CONCORD, NH – New Hampshire’s State Plan on Aging (SPOA) has been approved by the Administration for Community Living (ACL) of the U.S. Department of Health and Human Services. The four-year plan, coordinated through the DHHS Bureau of Elderly and Adult Services (BEAS), is designed to develop and implement a comprehensive statewide system of long-term services and supports making person-centered care a priority.
The four-year SPOA period is October 1, 2023, through September 30, 2027, and represents an annual budget of approximately $23 million in support of programs that deliver services and supports to tens of thousands of older people, caregivers and family members across the Granite State.
“New Hampshire’s State Plan on Aging will provide us with an opportunity to align and strengthen the work of BEAS within the service delivery system across the state, and transform how we collaborate with statewide partners to accomplish our goals. This plan will serve as a roadmap to move forward in our efforts and strategies to further advance the system of care for healthy aging in New Hampshire,” said BEAS Bureau Chief Wendi Aultman.
One stated goal is adjusting the language used around these initiatives, including the elimination of the word “elderly” from the state bureau’s title.
“One strategy the Bureau will explore in the first year of the State Plan will be to consider changing the name for the Bureau of Elderly & Adult Services (BEAS) to one that both reflects its ongoing commitment to understanding, serving, supporting, and celebrating older people and acknowledges the fact that names matter. Research suggests using inclusive language of aging – as all of us are aging every day – creates a greater willingness by people to support policies and programs we all need to thrive at every age. Unfortunately, evidence suggests words like “elderly” can evoke negative stereotypes and images of frailty, dependence, uselessness, and burden,” Aultman said.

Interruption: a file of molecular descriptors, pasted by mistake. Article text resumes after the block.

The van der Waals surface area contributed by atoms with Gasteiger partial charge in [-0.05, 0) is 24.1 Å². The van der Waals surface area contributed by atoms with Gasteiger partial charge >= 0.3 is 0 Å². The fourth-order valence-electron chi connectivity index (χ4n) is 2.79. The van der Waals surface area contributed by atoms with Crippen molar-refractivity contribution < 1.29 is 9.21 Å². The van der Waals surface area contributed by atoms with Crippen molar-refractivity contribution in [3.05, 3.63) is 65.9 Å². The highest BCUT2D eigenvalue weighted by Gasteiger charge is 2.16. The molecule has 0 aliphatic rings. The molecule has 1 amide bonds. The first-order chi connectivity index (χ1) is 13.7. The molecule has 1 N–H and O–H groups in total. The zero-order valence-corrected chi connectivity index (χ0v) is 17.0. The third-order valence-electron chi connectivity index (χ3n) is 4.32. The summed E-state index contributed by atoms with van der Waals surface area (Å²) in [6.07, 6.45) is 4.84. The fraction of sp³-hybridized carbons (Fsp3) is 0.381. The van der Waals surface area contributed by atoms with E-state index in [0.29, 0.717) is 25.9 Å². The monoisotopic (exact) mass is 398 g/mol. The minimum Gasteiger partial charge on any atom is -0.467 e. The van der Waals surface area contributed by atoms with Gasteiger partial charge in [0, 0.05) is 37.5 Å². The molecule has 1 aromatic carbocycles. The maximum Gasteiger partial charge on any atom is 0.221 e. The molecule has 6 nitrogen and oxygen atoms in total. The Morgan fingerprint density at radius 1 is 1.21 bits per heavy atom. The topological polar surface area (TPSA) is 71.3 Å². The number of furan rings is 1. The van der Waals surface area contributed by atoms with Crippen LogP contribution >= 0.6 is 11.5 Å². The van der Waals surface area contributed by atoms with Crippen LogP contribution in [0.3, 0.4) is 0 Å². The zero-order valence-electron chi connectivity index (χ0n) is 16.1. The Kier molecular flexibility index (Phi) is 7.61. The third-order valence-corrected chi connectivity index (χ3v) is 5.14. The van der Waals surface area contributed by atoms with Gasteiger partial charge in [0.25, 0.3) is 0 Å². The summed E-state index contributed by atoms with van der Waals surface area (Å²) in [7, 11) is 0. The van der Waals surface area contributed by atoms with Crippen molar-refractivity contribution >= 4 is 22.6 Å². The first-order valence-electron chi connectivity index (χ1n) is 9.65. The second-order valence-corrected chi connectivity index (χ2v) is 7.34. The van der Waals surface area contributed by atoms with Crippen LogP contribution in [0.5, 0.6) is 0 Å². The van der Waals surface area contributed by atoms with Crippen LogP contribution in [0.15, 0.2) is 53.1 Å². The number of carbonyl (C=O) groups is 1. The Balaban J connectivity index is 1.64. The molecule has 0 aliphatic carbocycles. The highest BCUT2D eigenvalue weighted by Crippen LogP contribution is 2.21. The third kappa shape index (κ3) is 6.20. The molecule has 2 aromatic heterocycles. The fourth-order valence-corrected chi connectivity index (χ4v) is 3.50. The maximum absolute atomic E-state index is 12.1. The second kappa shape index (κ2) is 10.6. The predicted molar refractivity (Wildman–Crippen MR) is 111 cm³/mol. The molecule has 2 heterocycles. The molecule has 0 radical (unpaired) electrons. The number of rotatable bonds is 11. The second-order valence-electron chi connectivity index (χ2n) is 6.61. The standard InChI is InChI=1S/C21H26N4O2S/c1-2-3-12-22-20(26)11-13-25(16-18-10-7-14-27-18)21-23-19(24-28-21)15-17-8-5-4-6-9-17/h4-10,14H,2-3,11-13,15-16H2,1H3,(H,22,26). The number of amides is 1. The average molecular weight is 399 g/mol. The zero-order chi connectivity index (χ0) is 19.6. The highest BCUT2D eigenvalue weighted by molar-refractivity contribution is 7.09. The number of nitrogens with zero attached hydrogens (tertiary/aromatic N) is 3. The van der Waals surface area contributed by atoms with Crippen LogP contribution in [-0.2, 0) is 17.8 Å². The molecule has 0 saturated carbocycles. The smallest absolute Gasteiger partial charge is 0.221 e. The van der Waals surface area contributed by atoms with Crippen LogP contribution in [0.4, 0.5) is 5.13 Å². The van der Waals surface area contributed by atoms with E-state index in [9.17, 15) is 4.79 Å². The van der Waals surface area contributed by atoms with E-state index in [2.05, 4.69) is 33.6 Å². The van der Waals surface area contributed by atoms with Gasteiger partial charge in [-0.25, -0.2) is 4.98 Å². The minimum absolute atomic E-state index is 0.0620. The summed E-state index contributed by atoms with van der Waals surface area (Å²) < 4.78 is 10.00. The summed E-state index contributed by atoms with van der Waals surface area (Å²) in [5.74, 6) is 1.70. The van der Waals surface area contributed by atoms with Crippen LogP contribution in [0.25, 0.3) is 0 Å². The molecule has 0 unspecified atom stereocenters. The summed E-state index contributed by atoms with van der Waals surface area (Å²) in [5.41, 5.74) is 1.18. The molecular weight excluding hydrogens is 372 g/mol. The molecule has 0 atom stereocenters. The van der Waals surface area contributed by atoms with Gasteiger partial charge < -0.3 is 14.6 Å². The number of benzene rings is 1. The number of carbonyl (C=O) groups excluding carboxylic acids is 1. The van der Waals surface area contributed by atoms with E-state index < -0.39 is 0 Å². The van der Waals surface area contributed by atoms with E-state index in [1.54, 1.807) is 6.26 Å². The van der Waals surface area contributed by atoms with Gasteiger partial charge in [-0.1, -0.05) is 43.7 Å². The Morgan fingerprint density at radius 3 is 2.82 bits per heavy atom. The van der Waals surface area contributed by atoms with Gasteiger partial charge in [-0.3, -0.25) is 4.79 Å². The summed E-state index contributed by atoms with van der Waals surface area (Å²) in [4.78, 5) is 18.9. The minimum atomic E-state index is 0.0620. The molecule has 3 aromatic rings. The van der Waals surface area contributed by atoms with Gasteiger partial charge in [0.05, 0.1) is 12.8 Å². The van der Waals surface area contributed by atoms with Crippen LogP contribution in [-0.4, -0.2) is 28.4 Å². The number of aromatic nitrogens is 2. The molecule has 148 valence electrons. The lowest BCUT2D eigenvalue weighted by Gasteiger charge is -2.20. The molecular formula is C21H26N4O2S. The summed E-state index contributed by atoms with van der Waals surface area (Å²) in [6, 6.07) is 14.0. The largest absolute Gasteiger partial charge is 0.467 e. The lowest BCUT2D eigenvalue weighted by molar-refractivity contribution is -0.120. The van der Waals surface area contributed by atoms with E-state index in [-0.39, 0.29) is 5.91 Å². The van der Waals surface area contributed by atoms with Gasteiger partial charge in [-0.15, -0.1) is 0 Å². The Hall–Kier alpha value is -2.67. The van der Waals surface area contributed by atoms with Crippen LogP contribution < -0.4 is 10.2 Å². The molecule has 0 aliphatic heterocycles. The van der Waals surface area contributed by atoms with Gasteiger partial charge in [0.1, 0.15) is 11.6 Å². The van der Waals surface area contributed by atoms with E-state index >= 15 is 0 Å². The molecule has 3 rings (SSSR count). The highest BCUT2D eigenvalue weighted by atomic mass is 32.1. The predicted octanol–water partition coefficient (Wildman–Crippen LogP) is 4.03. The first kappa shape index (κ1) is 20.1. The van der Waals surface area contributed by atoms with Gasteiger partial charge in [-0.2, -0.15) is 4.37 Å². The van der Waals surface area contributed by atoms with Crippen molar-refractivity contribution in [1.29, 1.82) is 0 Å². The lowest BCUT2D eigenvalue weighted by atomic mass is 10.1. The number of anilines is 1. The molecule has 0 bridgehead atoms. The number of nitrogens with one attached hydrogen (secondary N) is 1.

The number of older adults is expected to increase rapidly in the next two decades. The Plan will support core foundation programs of the Older Americans Act to achieve several outcomes, including:
- Increased access to community-based supports and services that provide older adults and their families with help, guidance, support and choice;
- Increased availability of person-centered care and planning, regardless of where they access the system;
- Reduced risk of abuse, neglect, and exploitation of older adults, allowing them to live in safety and dignity;
- Programs and services designed to decrease the risk for loneliness and isolation; and
- Advancing age-friendly communities.
The plan takes effect on October 1, 2023, and will run through September 30, 2027. To read the full plan, click here.